Praying for world leaders in crisis - even if I don't like them

COVID-19 and other global problems need our “spiritual war-work”

The language of “war” when referring to COVID-19, has caused me to reflect upon the insights of Evelyn Underhill – written during our last world war.

Her insights offer Christians an important challenge in our response to this current global health crisis.

Prayer is “Christian love in action.”

During World War 2, the British, Anglican, mystical theologian and spiritual director, Evelyn Underhill (1875-1941), encouraged a small “prayer group” to pray for world leaders, calling it their “spiritual war-work.”

9 Aug 2019 4:04PM

Prayer as spiritual formation

9 Apr 2020 1:13PM

Church unity: one of many pandemic opportunities

16 Apr 2018 9:16AM

Prayers of a legendary mystic reborn

In the 1930s, Underhill became a pacifist. By 1939, during World War 2, she joined the Peace Pledge Union and the Anglican Pacifist Fellowship. Alongside Underhill’s writing about pacifism during this time, she also wrote letters to her “prayer group” – around 12 women who had asked her to teach them about prayer.

Underhill taught them face-to-face in London on a couple of occasions but, with the onset of World War 2, the group became geographically scattered. So she sent each member a letter, linked to the Church’s liturgical calendar. One aspect of her encouragement of this group was that they pray for world leaders – their “spiritual war-work”.

For Underhill, prayer is “Christian love in action.”

Maintaining a “spirit of prayer” through “waiting on God” was viewed by Underhill as the greatest means by which these women could “help the world” during World War 2. So her prayer group was encouraged to pray for their enemies at noon daily, asking God to have compassion on them.

They prayed for Hitler and Mussolini — asking the Holy Spirit to come upon both leaders “with power” and “change their hearts.” And as these women prayed for their “enemies,” they were “reach[ing] out in love” to those for whom they interceded. Thus, the act of praying for world leaders not only impacted the world, but was formational – changing the women themselves.

Their intercessions not only impacted decisions made on the world stage during the war, but also enlarging their hearts towards those leaders.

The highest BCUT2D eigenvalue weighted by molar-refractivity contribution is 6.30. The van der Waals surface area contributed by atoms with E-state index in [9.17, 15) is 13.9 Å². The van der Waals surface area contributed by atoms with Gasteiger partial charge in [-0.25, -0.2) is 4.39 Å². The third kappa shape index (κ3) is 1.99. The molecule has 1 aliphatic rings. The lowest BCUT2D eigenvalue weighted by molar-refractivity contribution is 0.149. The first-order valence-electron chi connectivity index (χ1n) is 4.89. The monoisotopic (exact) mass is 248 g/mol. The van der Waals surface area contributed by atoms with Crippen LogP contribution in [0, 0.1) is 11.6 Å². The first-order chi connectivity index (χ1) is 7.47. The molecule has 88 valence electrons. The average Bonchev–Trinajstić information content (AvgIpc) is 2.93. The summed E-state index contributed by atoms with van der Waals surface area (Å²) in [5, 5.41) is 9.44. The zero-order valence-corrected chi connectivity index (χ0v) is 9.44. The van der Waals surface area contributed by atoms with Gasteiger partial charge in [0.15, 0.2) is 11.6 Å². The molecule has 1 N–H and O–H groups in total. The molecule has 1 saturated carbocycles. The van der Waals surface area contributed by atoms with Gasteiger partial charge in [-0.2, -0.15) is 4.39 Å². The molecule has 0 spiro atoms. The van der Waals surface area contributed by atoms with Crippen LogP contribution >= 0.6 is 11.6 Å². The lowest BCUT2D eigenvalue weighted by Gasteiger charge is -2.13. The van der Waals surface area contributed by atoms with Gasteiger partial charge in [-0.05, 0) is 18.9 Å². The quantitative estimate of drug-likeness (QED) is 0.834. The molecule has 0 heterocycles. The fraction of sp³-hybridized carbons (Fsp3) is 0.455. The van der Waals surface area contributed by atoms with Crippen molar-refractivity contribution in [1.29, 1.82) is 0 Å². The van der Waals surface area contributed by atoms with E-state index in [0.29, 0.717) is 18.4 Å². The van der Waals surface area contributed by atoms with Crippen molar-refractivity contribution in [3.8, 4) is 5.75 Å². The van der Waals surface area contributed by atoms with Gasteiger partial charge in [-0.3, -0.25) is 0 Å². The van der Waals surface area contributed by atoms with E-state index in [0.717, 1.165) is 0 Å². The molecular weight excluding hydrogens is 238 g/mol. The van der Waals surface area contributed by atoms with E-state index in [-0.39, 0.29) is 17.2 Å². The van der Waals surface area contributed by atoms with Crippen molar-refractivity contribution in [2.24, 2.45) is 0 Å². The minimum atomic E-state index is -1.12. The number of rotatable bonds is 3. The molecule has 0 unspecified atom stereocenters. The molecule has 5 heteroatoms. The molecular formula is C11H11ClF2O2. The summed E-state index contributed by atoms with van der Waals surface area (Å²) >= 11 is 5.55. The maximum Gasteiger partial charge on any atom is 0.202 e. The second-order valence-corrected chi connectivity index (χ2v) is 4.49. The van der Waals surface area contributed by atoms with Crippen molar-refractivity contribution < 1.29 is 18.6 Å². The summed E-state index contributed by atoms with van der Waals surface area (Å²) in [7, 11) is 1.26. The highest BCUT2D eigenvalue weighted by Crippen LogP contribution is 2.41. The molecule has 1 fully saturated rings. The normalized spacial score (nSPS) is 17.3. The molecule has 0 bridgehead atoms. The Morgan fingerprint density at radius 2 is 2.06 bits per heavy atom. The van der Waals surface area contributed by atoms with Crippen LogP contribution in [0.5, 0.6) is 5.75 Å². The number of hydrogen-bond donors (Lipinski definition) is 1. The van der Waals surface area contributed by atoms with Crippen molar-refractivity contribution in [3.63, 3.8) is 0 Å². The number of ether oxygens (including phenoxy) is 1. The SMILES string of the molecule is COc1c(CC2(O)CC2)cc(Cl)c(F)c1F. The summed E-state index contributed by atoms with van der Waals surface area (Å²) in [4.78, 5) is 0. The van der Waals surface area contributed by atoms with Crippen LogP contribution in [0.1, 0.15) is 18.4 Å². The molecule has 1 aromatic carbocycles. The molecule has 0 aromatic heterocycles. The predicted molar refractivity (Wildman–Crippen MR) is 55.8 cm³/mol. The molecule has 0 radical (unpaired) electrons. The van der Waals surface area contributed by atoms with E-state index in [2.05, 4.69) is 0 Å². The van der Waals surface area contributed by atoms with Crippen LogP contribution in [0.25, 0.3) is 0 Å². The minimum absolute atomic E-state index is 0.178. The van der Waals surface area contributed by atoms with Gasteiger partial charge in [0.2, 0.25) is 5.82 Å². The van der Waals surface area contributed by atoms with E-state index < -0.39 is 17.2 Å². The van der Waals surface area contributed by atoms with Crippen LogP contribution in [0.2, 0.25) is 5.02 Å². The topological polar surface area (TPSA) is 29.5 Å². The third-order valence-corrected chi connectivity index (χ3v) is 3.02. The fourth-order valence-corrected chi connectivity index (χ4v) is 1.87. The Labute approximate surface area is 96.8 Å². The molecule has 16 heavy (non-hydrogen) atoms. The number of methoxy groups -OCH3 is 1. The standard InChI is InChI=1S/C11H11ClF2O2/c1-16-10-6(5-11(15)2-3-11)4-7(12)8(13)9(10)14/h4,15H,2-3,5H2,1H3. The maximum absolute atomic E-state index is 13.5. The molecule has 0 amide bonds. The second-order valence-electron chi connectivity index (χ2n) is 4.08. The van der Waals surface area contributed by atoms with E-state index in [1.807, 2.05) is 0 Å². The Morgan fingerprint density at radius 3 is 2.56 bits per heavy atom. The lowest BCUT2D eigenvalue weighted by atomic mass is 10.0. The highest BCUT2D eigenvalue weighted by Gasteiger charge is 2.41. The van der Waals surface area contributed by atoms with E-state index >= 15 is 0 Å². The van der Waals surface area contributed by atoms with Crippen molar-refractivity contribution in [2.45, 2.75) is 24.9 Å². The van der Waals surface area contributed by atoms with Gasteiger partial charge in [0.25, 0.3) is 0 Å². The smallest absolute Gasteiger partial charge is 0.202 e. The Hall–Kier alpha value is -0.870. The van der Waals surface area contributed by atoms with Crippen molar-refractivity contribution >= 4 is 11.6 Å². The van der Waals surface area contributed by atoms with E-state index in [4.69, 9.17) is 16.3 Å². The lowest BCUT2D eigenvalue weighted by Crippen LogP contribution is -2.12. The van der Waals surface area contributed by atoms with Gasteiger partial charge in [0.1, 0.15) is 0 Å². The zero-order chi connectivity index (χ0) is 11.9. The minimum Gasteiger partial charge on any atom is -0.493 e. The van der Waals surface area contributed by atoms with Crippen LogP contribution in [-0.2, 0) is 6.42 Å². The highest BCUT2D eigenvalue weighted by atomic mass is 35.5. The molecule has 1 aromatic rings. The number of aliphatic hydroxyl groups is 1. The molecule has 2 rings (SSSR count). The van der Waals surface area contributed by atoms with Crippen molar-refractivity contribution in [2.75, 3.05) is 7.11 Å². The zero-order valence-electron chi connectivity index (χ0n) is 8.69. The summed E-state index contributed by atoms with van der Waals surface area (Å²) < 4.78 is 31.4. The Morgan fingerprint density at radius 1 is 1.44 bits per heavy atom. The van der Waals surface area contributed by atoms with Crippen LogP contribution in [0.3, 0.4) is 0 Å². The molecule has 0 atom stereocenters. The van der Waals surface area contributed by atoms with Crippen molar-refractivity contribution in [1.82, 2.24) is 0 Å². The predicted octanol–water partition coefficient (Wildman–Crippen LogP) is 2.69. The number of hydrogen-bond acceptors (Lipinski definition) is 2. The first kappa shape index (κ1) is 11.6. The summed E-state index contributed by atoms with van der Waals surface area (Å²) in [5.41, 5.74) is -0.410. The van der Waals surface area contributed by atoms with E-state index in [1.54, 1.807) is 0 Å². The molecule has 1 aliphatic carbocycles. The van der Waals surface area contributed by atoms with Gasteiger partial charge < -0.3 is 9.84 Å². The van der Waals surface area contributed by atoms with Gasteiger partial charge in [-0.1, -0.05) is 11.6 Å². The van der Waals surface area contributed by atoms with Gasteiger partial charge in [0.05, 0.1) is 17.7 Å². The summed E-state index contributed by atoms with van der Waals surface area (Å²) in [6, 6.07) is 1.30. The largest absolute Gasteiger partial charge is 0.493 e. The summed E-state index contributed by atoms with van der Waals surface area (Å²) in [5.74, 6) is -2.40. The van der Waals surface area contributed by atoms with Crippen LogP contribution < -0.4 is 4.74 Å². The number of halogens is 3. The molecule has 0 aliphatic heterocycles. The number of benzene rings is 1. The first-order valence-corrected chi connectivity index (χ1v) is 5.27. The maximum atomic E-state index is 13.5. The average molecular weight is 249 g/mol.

In this COVID-19 world crisis, Underhill reminds us that it’s not enough to simply intercede when we “feel” like it. Rather, it’s our “duty” as the worldwide Christian Church – no matter what “flavour” or “tribe” we inhabit — to continue Jesus’ work on earth.

All of our world leaders need our prayers now, more than ever.

One of the “chief ways” this happens is through the “life of prayer” of the universal Church. Although Underhill emphasises the Church’s role in glorifying God through worshipful adoration, she also reminds us that individuals “become channels” of Jesus’ “saving love” as we intercede.

As we place ourselves at “God’s disposal, his Holy Spirit prays in us,” inviting us into intercession, as we lift to God the “world’s suffering, need and sin.” This is one of the greatest things we can do for humanity.

During this health crisis that unites the planet, all of our world leaders need our prayers now, more than ever. We see some nations closing in on themselves and a lack of cooperation with global solutions to the pandemic. For example, some are withdrawing WHO funding, withholding authentic coronavirus death statistics, or engaging in missile testing while hundreds of thousands die and economies falter.

All of our world leaders need our prayers for wisdom, generosity, kindness, compassion, and in some cases, protection from themselves – their myopia and their pride. This is no time for self-interest and self-preservation, but for enlarged, compassionate hearts and clear heads.

Giving up, for good